Section 5 of the Family Law Act (the “FLA”) governs the equalization of net family property. The equalization of the net family property is only applicable to divorced couples or a nullified marriage. This process would not apply to you if you were in a common law partnership.
Each spouse is entitled to an equal distribution of the net family property (“NFP”). However, there are circumstances in which a spouse can seek an unequal distribution of the NFP. The Court has the discretion to vary the amount of the equalization payment under section 5(6) of the FLA. Section 5(6) of the FLA sets out the factors the Court must consider in making a determination for the unequal distribution of the NFP. If you are the spouse who wishes to challenge the equalization of the NFP, the onus then lies with you to demonstrate to the Court why it is appropriate to award an unequal distribution.
The party seeking an unequal distribution must demonstrate that the equalization of the NFP would be unconscionable. However, the Courts have set a high threshold for a finding of unconscionability, which has been defined as “shocking the conscience of the court”. As a result, many parties who bring a claim for the unequal division of the NFP are unsuccessful.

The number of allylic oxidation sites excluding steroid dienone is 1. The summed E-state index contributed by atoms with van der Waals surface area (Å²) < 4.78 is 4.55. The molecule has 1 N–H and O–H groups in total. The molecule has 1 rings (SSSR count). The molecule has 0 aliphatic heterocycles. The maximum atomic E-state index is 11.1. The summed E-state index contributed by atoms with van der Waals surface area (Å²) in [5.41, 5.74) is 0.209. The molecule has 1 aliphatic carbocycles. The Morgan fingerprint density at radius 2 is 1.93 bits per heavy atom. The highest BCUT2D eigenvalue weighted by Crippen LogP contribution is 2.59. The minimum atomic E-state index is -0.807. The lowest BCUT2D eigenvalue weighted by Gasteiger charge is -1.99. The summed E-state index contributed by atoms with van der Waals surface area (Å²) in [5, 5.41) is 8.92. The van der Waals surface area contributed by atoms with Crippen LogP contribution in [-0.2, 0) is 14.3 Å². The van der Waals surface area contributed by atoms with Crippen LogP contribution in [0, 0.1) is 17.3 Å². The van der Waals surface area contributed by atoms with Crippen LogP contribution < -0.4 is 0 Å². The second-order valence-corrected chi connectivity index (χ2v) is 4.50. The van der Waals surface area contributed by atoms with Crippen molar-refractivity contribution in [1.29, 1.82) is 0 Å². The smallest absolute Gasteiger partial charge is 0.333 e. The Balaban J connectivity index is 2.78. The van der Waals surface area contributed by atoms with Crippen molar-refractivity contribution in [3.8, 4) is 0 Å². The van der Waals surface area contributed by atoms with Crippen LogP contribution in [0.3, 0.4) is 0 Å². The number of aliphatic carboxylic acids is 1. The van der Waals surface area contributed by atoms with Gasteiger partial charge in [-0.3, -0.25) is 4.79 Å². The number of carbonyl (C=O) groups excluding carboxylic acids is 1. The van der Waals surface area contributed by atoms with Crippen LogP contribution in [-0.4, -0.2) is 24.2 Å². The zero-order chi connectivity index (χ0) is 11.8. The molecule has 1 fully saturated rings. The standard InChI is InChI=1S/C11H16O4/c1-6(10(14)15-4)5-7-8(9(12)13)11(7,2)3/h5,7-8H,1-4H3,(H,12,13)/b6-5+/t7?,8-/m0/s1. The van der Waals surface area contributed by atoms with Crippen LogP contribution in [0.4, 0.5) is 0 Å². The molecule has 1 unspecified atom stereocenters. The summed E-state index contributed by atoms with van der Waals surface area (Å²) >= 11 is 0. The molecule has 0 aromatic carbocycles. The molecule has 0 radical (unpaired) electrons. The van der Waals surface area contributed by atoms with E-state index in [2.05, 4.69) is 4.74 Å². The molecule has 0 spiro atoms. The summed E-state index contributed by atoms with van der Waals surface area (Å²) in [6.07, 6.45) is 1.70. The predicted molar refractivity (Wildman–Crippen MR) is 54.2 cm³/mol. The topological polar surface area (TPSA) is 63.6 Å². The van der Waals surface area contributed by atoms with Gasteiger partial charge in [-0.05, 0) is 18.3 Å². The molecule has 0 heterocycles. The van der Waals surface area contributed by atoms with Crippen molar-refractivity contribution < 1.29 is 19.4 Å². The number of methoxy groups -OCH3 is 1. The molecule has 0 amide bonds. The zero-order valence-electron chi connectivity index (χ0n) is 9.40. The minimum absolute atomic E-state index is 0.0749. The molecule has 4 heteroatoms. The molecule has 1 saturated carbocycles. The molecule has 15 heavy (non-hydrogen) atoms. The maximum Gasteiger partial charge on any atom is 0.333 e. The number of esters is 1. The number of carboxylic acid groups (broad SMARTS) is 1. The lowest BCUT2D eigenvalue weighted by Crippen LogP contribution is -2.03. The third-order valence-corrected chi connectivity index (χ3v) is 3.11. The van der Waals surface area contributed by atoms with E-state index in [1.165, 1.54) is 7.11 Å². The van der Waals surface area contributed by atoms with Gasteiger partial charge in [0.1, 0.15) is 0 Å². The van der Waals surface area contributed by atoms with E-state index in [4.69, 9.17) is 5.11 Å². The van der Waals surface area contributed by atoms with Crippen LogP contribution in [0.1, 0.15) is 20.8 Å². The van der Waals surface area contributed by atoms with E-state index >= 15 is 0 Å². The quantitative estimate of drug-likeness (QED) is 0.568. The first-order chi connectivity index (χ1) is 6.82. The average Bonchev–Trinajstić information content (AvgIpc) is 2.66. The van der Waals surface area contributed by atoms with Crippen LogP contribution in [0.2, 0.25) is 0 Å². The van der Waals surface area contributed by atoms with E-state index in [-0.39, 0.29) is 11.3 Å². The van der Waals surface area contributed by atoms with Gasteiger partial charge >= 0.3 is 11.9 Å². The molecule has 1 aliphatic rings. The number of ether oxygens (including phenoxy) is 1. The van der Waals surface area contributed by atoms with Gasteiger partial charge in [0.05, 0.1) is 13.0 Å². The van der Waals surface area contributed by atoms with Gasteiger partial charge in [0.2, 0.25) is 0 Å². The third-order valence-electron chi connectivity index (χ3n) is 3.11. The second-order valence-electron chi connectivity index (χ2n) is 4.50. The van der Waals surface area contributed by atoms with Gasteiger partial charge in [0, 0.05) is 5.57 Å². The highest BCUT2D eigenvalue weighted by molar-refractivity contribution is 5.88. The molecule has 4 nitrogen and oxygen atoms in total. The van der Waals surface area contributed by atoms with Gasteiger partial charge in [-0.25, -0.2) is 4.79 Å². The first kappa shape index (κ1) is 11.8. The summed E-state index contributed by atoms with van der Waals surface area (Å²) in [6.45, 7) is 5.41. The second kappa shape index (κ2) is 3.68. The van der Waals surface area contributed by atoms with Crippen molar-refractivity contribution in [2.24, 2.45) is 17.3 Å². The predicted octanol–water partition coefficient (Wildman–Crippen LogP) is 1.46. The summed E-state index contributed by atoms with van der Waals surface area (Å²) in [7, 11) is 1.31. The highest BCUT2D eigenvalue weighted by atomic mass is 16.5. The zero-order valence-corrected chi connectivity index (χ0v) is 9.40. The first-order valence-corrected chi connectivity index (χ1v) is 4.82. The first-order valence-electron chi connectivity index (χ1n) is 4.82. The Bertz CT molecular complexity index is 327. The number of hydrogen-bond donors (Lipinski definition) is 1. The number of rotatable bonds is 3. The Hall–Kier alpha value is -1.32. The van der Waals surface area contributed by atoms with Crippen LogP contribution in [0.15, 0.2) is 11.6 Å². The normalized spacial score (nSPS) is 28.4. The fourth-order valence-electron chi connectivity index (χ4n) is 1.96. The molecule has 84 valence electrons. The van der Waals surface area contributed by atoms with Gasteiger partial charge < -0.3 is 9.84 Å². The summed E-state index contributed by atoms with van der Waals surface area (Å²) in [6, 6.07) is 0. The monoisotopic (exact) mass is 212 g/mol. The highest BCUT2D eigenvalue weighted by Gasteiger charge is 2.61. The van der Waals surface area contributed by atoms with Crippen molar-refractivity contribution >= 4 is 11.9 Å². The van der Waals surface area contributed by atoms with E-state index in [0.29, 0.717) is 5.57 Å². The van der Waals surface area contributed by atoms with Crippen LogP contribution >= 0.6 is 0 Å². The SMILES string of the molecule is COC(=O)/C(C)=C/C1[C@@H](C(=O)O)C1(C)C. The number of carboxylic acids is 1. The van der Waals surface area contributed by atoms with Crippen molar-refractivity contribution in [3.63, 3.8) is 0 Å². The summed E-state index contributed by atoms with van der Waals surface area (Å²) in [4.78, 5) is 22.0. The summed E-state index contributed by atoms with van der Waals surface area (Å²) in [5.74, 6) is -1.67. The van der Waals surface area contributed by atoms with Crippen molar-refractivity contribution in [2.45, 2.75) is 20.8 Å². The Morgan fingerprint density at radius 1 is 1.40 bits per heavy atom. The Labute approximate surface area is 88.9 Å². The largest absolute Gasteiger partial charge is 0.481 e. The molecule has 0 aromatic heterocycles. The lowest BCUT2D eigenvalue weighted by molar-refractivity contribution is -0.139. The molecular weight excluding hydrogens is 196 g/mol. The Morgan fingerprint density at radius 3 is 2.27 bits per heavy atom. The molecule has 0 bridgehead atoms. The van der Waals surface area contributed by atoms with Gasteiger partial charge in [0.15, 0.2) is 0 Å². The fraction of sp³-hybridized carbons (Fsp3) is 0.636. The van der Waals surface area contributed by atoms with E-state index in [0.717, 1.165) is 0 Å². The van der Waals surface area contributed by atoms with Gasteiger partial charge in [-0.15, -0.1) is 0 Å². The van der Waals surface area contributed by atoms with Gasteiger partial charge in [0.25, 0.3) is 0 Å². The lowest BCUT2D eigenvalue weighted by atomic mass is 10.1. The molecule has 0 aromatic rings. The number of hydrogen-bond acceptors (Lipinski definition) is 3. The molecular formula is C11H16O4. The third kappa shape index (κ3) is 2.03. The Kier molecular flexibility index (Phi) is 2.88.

In the case of Ward v. Ward, the Court did find in favour of the Application for the unequal distribution of NFP. In this case, the Applicant had personally contributed a sizable sum of money to the mortgage shortly before the Respondent decided to end the marriage. As a result, the Respondent, as a joint owner, and joint debtor of the property, would have received a significant windfall benefit at the expense of the Applicant. The Court found in these circumstances that the Applicant was justified in seeking an unequal distribution, as it would shock the conscience of the Court and even that of a fully informed and reasonable observer.
Ward v. Ward is a rare case where the Court found rules in favour of the unequal distribution of NFP. The majority of the case law suggests that the Courts are very hesitant to interfere with a spouse’s prima facie right to an equal distribution of the NFP.